By Paul Mcinnes - OCT 31, 2017
Bashamichi is one of the most important and studied areas of eastern Japan. A vital port and customs area for the arriving foreign ships post-Edo period, the area named after horse-drawn carts ridden by wealthy foreigners has become synonymous with affluence, sophistication and cosmopolitanism. The port opened in the 1850s and Bashamichi was used for consulates, immigration and customs. Imagine it, if you will, as the Roppongi and Hiroo (in Tokyo) of those times in Japanese history.
It was the locality of the first gas lamps, ice cream, and photography, and a major gateway for foreign culture into Japan. In 1868 one of the Japan’s first photography studios was established here by Shimooka Renjo. In 1869 Fusazo Machida opened Japan’s first ice-cream store here. The area also hosted the headquarters of the former Yokohama Shokin Bank, which was constructed in 1904. The building still exists today and has been designated a vital cultural property of Yokohama city. It presently houses the Kanagawa Prefectural Museum of Cultural History.
Bashamichi didn’t start out as the bustling center it is today; rather, it was originally a rural town that suddenly sprang into life after soaking up cosmopolitan vibes and culture, and transformed into one of the major shopping areas in the country. It’s now a sophisticated shōtengai with a cool international atmosphere. Although probably not the go-to place if you’re on the hunt for brand names, sportswear or chain stores, Bashamichi is, however, full of interesting and unique stores offering items and products local to the area that you will not be able to buy anywhere else.
The design of Bashamichi is based on British architecture of that time, so you could be forgiven for imagining you are in London or Manchester as you take in the red brick facades. In recent years it’s become a haven for creative types who are opening new businesses and creating new opportunities for the area. And there has been no resistance from the old time locals who appear to embrace artistic entrepreneurs as a way of keeping the district alive and kicking as we move further into this new century.
According to managing director Mr. Soichirou Noritake, “We live in an era of immediacy and quick communication. From 2017, we began utilizing social media such as Facebook, Instagram and Twitter to open up communication between shopkeepers and customers. We are often asked why foreigners come to Bashamichi now. It’s because it has over 150 years of history and culture. Bashamichi, and Yokohama as a whole, taps into a gap left by Tokyo and Kyoto. It offers a different kind of experience which hopefully foreigners and tourists enjoy.”
It’s a bustling place these days with beautiful architecture and a huge variety of shopping experiences. It has hotels – both luxury and more affordable options for families – gyms, cafés, retail stores and craft beer bars such as the now legendary Bashamichi Taproom, which is part of the Baird chain of craft beer pubs and brewery. If you stop by for a beer, we recommend you try a pint of the Wheat King Wit. In terms of beer, it’s a game changer. It’s that good. The pub also has an array of great food and it offers American-style barbeque as part of the menu. So if in search of a little piece of home or you just need a quick rest, then Taproom is the perfect spot.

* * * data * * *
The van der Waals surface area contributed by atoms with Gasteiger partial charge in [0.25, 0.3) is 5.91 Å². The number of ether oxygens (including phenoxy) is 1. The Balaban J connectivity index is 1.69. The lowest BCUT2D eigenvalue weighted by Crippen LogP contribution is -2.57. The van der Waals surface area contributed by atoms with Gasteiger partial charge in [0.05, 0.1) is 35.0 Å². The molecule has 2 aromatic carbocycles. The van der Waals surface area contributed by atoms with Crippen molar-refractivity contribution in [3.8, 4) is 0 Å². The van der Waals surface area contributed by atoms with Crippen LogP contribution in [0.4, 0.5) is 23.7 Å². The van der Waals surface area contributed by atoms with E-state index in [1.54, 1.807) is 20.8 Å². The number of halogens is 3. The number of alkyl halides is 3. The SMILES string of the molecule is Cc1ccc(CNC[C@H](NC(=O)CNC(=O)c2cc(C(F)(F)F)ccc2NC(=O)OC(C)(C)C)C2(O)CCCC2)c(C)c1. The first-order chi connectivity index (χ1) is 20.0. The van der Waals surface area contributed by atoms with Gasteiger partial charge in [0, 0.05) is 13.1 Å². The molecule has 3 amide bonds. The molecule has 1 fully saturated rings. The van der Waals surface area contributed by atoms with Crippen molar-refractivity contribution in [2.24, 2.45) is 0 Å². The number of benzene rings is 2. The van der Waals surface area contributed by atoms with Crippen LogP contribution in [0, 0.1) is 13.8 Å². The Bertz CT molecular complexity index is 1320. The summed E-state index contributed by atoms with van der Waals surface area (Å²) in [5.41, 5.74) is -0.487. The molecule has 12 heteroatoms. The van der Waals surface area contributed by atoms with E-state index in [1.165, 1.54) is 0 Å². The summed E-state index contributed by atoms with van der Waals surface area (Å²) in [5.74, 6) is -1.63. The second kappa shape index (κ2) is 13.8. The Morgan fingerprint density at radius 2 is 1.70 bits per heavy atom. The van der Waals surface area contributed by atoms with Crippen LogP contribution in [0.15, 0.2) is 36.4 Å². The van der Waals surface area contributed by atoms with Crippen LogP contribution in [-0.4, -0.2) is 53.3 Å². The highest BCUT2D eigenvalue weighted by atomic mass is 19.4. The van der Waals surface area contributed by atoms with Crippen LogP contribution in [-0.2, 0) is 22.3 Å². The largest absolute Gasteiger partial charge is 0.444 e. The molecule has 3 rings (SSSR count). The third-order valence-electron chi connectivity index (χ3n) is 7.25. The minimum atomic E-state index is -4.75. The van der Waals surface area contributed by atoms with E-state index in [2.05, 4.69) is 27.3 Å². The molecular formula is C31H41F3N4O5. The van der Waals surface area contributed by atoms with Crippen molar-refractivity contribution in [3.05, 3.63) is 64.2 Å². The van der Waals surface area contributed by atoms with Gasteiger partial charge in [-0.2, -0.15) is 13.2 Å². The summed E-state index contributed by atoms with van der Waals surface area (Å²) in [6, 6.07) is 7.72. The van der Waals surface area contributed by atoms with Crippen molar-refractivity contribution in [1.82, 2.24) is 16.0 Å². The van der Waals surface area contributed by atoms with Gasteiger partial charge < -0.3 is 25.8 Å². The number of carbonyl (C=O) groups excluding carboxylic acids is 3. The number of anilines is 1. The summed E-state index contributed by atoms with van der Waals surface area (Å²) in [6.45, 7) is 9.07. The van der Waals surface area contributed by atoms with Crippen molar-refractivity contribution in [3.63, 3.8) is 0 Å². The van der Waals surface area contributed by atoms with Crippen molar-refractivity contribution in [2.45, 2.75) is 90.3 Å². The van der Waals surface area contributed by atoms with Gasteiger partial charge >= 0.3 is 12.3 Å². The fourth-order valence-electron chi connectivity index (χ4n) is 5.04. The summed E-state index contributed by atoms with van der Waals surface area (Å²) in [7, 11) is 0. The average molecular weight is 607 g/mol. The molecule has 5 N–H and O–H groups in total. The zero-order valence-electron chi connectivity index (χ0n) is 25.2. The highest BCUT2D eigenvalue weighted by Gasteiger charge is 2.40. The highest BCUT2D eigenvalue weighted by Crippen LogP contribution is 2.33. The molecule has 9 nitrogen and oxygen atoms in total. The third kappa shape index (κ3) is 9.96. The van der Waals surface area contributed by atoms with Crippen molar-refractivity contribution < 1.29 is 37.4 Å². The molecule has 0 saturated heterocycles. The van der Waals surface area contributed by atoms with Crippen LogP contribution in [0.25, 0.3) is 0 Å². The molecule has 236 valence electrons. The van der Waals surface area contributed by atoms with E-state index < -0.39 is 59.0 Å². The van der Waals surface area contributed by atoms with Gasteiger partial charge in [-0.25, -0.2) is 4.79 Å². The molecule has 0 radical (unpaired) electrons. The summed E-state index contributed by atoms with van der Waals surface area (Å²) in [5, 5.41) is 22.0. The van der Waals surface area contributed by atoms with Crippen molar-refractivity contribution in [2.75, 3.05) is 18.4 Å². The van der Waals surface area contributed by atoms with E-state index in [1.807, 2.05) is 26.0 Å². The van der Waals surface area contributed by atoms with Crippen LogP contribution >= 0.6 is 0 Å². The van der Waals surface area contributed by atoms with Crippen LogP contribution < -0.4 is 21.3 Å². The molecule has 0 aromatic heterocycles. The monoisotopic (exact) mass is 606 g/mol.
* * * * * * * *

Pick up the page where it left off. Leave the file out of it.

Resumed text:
There’s a beautiful and very apt aphorism by famed English author G.K. Chesterton. “The traveler sees what he sees. The tourist sees what he has come to see.” It’s always better to be the traveler, naturally, and Bashamichi – and Yokohama in general – is an ideal place to wander aimlessly around the streets and backstreets, soaking in the sights and atmosphere. If you become a fully bona fide tourist then you miss out on so much that Yokohama has to offer. You miss the intricacies and idiosyncrasies of the city.
Bashamichi also holds its own festival every year, along with a variety of events, to commemorate its unique history. During the Bashamichi Festival, horse-drawn carriages, rickshaws, and women dressed in clothes from the Rokumeikan era (a time during the 1880s when there was enthusiasm for all things Western) stroll through the street. There is a market, concerts, traditional Japanese storytelling (rakugo), a gas lamp lighting event, and much more for citizens and visitors.
Perhaps Yokohama and Bashamichi aren’t only about shopping. Of course the shōtengai has many kinds of stores lined up and down its streets but it’s not really all about that. It’s about culture, history, architecture and atmosphere. While Tokyo’s riot of neon and cramped streets has a certain charm, it can become tiring to many after a few days or weeks. Yokohama, with its port, sea, museums and international outlook, offers something different to the sights and attractions of, say, Tokyo and Kyoto.
It’s a location for respite, an idyll for dreamers who want to reach out and touch Japan’s complex past and quickly evolving and developing future. If treading the streets of Shibuya, Shinjuku, Asakasa or Kyoto becomes a little bit hackneyed then Yokohama is a vital alternative. Stroll down its wide open streets, walk along the seaside gazing at the departing ships, try the authentic Chinese food from Chinatown, and lose yourself in its quaint and abundant backstreets which have kept visitors beguiled for centuries.
Shopping & Dining Recommendations
Events & Festivals
Memorial Event of the Origin of Ice cream
October 31st. ~ November 3rd.
near "Bashamichi Station" : Minato-Mirai Line
3min. Walk from "Kannai Station" : JR Keihin-Tohoku/Negishi Line, Yokohama Municapal Subway Blue Line